Have you ever watched a car slow down in front of a property with a “For Rent” sign, stop, back up, then speed off again? Why did they stop to look? If they were potential applicants, what made them speed off again, rejecting the property?
Lots of factors enter into whether someone decides he or she might be interested in a particular place to rent, and not all of them are under your control. But in order to rent your property, you have to get them to stop the car. And whether or not applicants stop their cars depends on first impressions.
The rule of thumb is that the better a property looks, the better the applicants will be, regardless of what part of town where your property is located. Quality people, the kind you want for renters, have pride in themselves and in their surroundings. That means if good applicants drive by a property that has an unkempt yard, has peeling paint, and has old junker cars in the parking lot, the driveway, or out in front on the street, they are going to keep right on driving.
On the other hand, if they drive by and see a well-kept yard, freshly painted stripes in the parking lot, and a building that is obviously cared for their first impression is of a landlord who cares about his property and who will take care of the rest of his business just as well. At that point, if that is your property for rent, the applicant is yours to lose. You see, that applicant has already decided that if the inside is as nice as the outside and it fits his or her needs, he or she wants to make it his or her new home.
Just as good tenants are driven off by unkempt properties, bad tenants are drawn to them. They want to live near people like them and to rent from landlords who don’t care much about their properties or the type of tenants they rent to. Unkempt properties shout at them that the owner of the property meets both their criteria. This same landlord wonders why he never gets good applicants and his tenants are always a problem.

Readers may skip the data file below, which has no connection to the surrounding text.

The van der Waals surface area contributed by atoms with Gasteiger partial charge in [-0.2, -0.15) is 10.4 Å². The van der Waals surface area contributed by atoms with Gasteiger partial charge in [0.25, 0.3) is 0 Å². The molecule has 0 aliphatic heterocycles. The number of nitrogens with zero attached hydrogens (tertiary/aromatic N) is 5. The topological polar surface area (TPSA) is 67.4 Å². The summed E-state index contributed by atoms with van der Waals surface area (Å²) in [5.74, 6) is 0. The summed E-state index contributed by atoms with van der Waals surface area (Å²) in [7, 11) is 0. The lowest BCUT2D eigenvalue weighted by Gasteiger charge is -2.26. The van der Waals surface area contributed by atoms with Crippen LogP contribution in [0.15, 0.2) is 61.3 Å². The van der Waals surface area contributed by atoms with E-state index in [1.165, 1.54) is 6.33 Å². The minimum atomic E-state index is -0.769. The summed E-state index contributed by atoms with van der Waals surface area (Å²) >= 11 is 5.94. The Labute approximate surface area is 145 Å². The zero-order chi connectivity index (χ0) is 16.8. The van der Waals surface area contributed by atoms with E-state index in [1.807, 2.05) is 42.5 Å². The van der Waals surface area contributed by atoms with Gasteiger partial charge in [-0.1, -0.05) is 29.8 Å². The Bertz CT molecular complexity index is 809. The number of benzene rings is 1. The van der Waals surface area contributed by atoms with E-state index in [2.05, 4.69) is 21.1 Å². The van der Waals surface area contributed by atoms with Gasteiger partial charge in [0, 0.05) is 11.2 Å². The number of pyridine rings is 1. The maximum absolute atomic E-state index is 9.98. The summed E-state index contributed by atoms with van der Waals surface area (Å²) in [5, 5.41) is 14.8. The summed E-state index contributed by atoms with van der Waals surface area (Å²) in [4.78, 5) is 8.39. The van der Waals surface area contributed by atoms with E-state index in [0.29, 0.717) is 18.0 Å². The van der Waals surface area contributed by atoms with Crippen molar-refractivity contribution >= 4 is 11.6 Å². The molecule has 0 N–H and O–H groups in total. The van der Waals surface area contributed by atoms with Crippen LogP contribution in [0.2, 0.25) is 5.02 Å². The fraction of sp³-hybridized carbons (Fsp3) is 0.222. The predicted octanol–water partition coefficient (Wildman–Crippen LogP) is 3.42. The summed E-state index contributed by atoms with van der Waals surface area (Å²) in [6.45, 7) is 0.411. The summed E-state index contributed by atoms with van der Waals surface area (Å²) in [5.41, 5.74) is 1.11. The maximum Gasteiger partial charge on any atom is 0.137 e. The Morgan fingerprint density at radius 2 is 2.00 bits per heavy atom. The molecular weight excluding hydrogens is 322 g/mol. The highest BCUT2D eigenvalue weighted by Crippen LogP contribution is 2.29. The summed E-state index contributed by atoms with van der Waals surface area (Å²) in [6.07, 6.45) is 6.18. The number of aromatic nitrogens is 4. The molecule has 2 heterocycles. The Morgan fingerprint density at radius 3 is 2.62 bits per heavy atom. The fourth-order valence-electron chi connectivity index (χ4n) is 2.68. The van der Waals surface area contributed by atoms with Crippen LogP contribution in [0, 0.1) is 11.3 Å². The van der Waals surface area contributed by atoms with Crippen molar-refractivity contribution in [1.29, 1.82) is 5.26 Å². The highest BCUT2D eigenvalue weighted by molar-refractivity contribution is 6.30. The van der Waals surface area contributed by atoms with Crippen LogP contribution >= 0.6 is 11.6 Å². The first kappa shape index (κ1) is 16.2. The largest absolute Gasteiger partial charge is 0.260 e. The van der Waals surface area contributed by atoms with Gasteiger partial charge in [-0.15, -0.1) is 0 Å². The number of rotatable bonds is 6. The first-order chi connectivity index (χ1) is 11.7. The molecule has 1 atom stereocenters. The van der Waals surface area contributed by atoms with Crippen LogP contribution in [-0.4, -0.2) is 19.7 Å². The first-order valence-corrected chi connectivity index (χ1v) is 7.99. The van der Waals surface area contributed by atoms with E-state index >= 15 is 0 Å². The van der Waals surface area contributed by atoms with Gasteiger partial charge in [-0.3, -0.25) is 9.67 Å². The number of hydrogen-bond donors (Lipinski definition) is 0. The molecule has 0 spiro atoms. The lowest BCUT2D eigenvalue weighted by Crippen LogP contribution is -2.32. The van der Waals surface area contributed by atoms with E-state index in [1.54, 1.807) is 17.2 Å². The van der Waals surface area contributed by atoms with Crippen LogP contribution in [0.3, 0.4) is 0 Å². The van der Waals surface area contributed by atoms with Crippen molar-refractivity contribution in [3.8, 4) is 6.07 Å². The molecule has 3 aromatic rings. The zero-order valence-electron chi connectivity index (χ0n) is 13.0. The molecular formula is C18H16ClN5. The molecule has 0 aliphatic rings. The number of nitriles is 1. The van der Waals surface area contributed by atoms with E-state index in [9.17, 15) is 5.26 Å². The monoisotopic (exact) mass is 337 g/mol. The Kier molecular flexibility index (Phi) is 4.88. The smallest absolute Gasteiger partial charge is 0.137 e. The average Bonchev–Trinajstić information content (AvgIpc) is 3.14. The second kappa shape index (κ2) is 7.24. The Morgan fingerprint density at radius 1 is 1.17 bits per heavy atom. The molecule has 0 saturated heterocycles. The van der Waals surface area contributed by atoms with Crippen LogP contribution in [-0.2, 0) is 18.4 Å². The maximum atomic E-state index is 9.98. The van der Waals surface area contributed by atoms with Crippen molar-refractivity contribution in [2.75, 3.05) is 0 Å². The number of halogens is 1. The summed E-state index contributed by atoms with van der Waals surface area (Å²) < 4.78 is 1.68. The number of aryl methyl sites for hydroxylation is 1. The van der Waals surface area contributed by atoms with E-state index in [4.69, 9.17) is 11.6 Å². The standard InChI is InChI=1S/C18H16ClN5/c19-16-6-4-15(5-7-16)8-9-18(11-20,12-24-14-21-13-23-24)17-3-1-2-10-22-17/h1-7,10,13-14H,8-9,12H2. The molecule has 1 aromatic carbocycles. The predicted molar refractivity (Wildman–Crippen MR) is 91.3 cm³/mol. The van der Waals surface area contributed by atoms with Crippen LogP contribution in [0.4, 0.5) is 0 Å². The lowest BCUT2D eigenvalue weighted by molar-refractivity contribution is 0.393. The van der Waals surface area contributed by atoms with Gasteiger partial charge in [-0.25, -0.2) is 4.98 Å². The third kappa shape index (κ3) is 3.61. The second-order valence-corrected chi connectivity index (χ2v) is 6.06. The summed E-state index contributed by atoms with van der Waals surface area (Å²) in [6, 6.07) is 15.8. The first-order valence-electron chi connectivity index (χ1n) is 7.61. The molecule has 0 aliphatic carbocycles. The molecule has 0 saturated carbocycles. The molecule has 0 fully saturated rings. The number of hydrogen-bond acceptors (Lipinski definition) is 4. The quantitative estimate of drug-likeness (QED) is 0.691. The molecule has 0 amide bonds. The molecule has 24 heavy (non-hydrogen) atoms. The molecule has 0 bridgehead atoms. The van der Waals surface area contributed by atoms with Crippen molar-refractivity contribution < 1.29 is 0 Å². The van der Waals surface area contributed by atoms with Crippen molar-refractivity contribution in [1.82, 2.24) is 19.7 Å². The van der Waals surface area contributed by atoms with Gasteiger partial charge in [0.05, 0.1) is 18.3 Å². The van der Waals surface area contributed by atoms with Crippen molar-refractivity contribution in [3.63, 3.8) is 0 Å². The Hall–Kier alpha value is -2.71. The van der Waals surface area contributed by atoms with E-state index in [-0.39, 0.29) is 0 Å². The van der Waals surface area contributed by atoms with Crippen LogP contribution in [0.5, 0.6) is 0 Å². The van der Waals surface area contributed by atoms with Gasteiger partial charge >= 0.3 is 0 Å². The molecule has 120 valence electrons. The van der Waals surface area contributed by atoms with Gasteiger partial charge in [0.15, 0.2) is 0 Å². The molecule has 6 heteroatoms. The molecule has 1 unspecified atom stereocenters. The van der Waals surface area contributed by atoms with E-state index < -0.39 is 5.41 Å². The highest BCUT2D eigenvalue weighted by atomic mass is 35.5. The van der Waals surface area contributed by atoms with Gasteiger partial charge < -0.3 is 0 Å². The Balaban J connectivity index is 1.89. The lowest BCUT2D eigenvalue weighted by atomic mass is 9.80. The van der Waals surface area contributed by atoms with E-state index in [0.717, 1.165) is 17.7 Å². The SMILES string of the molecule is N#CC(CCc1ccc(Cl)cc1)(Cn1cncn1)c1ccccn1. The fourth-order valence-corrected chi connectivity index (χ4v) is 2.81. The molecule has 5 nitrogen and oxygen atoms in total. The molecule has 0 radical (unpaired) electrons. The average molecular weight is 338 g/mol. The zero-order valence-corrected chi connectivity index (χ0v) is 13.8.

I was driving through an upscale neighborhood the other day and noticed a “For Rent” sign in front of a single-family house. The front yard had dandelions two-feet tall and the rest of the yard and house gave the same impression. I found myself shouting, “You idiot!” to the landlord, who was no where around, of course, and wouldn’t have been able to hear me if he was.
Think of who is going to be attracted to rent that house. It won’t be good tenants, it will be marginal ones at best, and probably bad ones.
An interesting sidelight is that bad tenants are often afraid to even call about nice-looking properties. They figure that the landlord cares about his investment and whom he rents to, so there’s no point in even thinking about living there. Maybe they are the ones who slowed down, stopped the car, backed up and sped off again, saying to themselves, “No chance.”
Here are some of the things you can do with your properties to make them give an inviting first impression to great tenants:
1. Mow the lawn, edge the yard, trim the shrubbery, paint the front doors, repaint the stripes in the parking lot.
2. Sweep the sidewalk for the entire block.
3. Make sure there are no junker cars or other trash in front of or around your property. Call the city to have them removed if there are.
4. Drive by your property and try to get your own first impression. Take a picture of the property and look at it to see if that shows anything that needs tending to.
5. Have someone else drive by and make notes about his or her first impressions. Don’t get mad if the impression isn’t a good one and you get the truth.
There is simply no way you are going to get a dream applicant back after he or she has driven away from a rental property that has “bad landlord” written all over it. You’ll get the nightmare applicants instead. Take a little extra time and get the good applicants, the people you want to rent to, to stop their cars, call you and make your property their new home.